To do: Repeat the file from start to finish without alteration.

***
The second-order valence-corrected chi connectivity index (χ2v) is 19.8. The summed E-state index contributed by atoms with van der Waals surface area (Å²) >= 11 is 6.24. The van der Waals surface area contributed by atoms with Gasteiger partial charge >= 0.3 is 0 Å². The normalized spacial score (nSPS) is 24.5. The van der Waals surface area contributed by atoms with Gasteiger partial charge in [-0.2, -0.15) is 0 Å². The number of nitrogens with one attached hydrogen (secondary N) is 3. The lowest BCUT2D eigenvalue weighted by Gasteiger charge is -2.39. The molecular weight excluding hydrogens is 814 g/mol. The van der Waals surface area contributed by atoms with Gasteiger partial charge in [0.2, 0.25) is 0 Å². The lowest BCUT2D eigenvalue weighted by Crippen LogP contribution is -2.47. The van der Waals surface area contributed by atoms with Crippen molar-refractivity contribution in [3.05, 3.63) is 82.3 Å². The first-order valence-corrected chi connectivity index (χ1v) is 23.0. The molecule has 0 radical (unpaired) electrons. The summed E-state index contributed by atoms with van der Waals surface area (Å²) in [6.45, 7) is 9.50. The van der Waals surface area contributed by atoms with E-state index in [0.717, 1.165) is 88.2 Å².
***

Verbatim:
The second-order valence-corrected chi connectivity index (χ2v) is 19.8. The summed E-state index contributed by atoms with van der Waals surface area (Å²) >= 11 is 6.24. The van der Waals surface area contributed by atoms with Gasteiger partial charge >= 0.3 is 0 Å². The normalized spacial score (nSPS) is 24.5. The van der Waals surface area contributed by atoms with Gasteiger partial charge in [-0.2, -0.15) is 0 Å². The number of nitrogens with one attached hydrogen (secondary N) is 3. The lowest BCUT2D eigenvalue weighted by Gasteiger charge is -2.39. The molecular weight excluding hydrogens is 814 g/mol. The van der Waals surface area contributed by atoms with Gasteiger partial charge in [0.2, 0.25) is 0 Å². The lowest BCUT2D eigenvalue weighted by Crippen LogP contribution is -2.47. The van der Waals surface area contributed by atoms with Crippen molar-refractivity contribution in [3.05, 3.63) is 82.3 Å². The first-order valence-corrected chi connectivity index (χ1v) is 23.0. The molecule has 0 radical (unpaired) electrons. The summed E-state index contributed by atoms with van der Waals surface area (Å²) in [6.45, 7) is 9.50. The van der Waals surface area contributed by atoms with E-state index in [0.717, 1.165) is 88.2 Å².